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Models, Signs, and Universal Rules

by William C. Stokoe

from Sign Language Studies 1:1

In Signs: An Introduction to Semiotics, Thomas A. Sebeok concludes that language with its grammar, possessed by only one species, is a secondary modeling device and that human culture is a tertiary modeling device. For Sebeok the primary modeling device is something we share with other species: All animals use their sensory systems and brains (if they have any) to interpret the world. The young of every species become adults and survive because of both instinct and experience, or learning. Therefore, what they “know” constitutes their world model. A frog survives with nothing we would call a brain, but we can infer from its behavior that to it the world is divided into wet and dry, small things that fly by and are edible, and large things such as herons that it had better avoid.

Sebeok argues that Homo habilis, the first member of genus Homo, “must have had a mute verbal modeling system lodged in its brain, but it could not encode it in articulate, linear speech.” He proposes (his italics) that “language evolved as an adaptation, whereas speech developed out of language as a derivative ‘exaption’ ” (1994, 124). My proposal is that by whatever name we call it, this system gets lodged in the brain because the brain is human, and modeling, representing, and communicating create connections in the brain.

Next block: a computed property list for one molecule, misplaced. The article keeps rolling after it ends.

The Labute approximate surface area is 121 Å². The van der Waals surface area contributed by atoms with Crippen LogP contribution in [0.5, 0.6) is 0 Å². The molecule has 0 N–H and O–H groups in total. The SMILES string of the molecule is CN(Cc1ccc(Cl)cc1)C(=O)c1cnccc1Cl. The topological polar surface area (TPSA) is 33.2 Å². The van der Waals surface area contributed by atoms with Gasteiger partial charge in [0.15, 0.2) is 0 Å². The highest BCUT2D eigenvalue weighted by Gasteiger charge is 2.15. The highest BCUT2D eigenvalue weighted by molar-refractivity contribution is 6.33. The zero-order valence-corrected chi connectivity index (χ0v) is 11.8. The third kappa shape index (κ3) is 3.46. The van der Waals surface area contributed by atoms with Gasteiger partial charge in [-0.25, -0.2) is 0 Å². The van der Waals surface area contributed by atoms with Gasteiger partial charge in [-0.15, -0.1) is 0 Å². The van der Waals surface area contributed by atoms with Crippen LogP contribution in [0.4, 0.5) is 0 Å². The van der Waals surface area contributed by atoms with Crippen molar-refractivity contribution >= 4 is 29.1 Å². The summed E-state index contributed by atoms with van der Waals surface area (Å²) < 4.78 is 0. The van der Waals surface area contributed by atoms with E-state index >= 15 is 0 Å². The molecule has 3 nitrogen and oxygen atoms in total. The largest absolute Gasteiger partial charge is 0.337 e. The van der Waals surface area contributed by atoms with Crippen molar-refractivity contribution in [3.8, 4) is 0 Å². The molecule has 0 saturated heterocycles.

Language As a Modeling Device

Sebeok’s view of natural history reminds us that communication is not the only purpose and function of language. Modeling is something that every creature must do if only to distinguish food from poison and friend and kin from foe. Many species also use signs to represent features of their world model. For instance, dogs and other canids produce and interpret signs rich in scent. Thus far I find myself in agreement with Sebeok, but I do not think human primary, secondary, and tertiary systems are as discrete as his classification implies. On the contrary, physical evolution entails a seamless continuity.

If we look at human infants and are not prejudiced by competing and conflicting psychological and linguistic theories, that continuity becomes clear. One of the first steps in a human infant’s modeling of its world is understanding that it and its mother are united but separate beings. Soon after this comes the realization that things within sight and reach can be touched, grasped, smelled, and tasted.

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